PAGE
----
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October 7, 2017

Sicily: Palermo 2016

Filed under: Architecture, Europe, Food, Italy, Photography, Travel, Travel, Writing — Tags: , , , , , , — anotherheader @ 4:10 pm

Visitors tour the roof of Cattedrale metropolitana della Santa Vergine Maria Assunta, Palermo’s cathedral.

Eight years had passed since we visited Palermo. Palermo was far from affluent in 2008. And when returned in December of 2016, it was clear that the intervening time hadn’t helped things. What was then a gritty and rundown city is now grittier and more run down.

The infrastructure in Sicily has taken a beating from the Great Recession. The island has a per capita GDP around €17,000, little changed from 2008. Sicily remains one of the poorest regions in Western Europe. It shows.

Quattro Canti, at the intersection of Via Maqueda and the Corso Vittorio Emanuele

But even with its economic problems Palermo is still a favorite. Indeed, Palermo’s economic plight might well have kept open a window to the life and soul of the city that would otherwise be obscured by generic swaths of gentrification brought on by creeping affluence. Not that I am rooting against Sicily’s fortunes; Sicilians deserve a break.

A major difference we noticed from our first visit was that the main streets leading to Quattro Canti, the intersection of Via Maqueda and the Corso Vittorio Emanuele, were closed off and pedestrianized. It wasn’t clear to us whether this was a temporary change, possibly for just part of the day, or whether roads would be forever designated for non-motorized traffic; at the time of our visit, no permanent barriers had been installed. We do know that keeping this central section as pedestrian only greatly improved the atmosphere in Palermo. The change was extremely popular. Pedestrians, mostly locals, jammed the streets, especially during la passeggiata in the evening. Undoubtedly the removal of a primary traffic corridor has worsened Palermo’s legendary gridlock elsewhere. Nevertheless the traffic-free corridor has changed the heart of the city for the better.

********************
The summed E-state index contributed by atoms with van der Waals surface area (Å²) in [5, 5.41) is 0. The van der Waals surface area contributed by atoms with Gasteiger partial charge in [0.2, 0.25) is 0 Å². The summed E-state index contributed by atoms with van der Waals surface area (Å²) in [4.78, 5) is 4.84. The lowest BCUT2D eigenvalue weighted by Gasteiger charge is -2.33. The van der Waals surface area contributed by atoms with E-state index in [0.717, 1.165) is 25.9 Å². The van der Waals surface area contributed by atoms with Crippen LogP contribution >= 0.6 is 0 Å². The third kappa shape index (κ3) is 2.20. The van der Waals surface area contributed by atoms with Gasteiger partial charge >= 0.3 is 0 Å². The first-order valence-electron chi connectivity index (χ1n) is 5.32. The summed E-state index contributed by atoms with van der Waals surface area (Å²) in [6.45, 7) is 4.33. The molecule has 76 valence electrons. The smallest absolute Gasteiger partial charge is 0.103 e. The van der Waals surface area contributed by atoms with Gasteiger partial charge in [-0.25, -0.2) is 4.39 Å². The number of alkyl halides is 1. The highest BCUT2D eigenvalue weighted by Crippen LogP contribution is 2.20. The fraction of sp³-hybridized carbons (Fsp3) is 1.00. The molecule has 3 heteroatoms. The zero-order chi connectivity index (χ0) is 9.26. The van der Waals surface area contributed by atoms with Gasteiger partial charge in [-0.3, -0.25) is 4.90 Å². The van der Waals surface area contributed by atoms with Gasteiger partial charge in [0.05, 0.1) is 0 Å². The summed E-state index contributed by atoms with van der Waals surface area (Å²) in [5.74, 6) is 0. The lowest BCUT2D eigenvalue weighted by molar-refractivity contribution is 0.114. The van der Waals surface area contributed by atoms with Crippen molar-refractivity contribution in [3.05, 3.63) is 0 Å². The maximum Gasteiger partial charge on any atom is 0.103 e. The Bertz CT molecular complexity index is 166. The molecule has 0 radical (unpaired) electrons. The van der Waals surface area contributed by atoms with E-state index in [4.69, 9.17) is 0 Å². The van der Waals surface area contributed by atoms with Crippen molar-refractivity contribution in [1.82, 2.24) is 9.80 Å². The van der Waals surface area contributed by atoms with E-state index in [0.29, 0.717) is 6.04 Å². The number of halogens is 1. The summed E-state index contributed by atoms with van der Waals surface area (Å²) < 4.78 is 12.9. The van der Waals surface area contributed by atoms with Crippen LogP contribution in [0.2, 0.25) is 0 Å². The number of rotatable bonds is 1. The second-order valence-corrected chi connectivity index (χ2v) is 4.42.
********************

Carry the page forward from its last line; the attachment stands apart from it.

Inside the baroque Church of Most Holy Saviour (Italian: Chiesa del Santissimo Salvatore)

Pani câ mèusa, a spleen sandwich

Walking in Palermo awakens the appetite. It is a city of culinary pleasures.

Soon after we arrived our search for pani câ mèusa began. Pani câ mèusa, which literally translates as “bread with spleen,” is a sliced spleen meat sandwich. A little funky and salty, this popular street food is an acquired taste. After eight years, I’m still working on acquiring it. Nonetheless, I can see the appeal. I imagine that it could be particularly good after several pints of beer.

Arancini, a deep-fried stuffed rice ball, is a Sicilian speciality.

Antica Focacceria San Francesco, a popular deli that serves Sicilian specialties.

I figure, perhaps wishfully, that as long as there are still stalls selling pani câ mèusa, Palermo will stay true to its roots. It will be a sad day when the march of McDonalds and Burger Kings pushes out traditional foods in Palermo. And that day may not be so far in the future.

For 35 years Starbucks avoided entering the Italian market. But that has changed. In 2017 the coffee store giant began opening in Italy the first stores. A total of 200 to 300 outlets are planned. Affluent Milan gets the first Starbucks in Italy. For now Palermo has been saved by its lowly economic status.

On the roof of Palermo’s cathedral

Chiesa SS Salvatore

 

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